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Background: Salmonella Typhi is the major cause of enteric fever in lower income countries. New conjugate vaccines show promise as public health interventions, however there are no efficacy data available from endemic areas. Methods: Data were obtained from a previously published phase 3 randomised controlled trial comparing Vi-polysaccharide tetanus-toxoid conjugate vaccine (Typbar-TCV; Bharat Biotech Intl Ltd, India): (Vi-TT) with Vi-polysaccharide (Typbar; Bharat Biotech Intl Ltd, India): (Vi-PS) in participants aged 2- 45 years. An additional open-label arm administered Vi-TT to children aged 6 months to 23 months. The proportion of participants with presumed clinical or subclinical infection ('seroincidence'), was determined using mixture models and compared using relative risks. Results: 81/387 (21%) participants were classified as having presumed typhoid infection during the 2 year period post-vaccination. Seroincidence was lower in those randomised to Vi-TT than Vi-PS in those aged 2-45 years; 21/155 (13.5%) vs 47/129 (36.4%); RR 0.372 (95%CI 0.235-0.588), p<0.0001 and in those aged 2-15 years RR 0.424 (95%CI 0.231-0.778), p=0.0039. There was no difference in seroincidence in those receiving Vi-TT aged 2-45 years and those aged 6-23 months; 21/155 (13.5%) vs 13/103 (12.6%); RR 1.073 (0.563, 2.046), p=0.8293. Vaccine seroefficacy was 85% (95%CI 80-88%). Conclusion: This is the first field estimate of the seroefficacy of a Vi-TT vaccine and shows that Typbar TCV substantially reduces the number of serologically defined (sub)clinical infections in infants, children and adults. These results support the recent World Health Organisation recommendations for deployment of typhoid conjugate vaccines in high burden areas.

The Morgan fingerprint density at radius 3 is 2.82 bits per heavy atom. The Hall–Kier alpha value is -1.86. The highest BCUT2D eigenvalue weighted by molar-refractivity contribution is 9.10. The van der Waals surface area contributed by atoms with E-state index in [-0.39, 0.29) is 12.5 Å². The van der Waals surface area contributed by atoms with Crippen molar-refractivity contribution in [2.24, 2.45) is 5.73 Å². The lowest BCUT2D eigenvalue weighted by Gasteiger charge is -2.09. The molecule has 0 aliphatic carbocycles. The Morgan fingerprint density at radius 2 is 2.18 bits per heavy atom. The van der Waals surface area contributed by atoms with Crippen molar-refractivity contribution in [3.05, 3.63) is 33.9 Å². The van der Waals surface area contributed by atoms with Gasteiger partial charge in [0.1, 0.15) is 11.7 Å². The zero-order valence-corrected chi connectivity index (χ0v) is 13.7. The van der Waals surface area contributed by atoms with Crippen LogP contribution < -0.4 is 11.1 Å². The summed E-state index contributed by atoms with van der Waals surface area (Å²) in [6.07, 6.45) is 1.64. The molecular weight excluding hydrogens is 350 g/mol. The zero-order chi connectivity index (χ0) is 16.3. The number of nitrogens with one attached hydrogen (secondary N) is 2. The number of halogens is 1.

Original publication




Journal article


Clin Infect Dis

Publication Date



anti-Vi antibody, conjugate vaccine, efficacy, polysaccharide, typhoid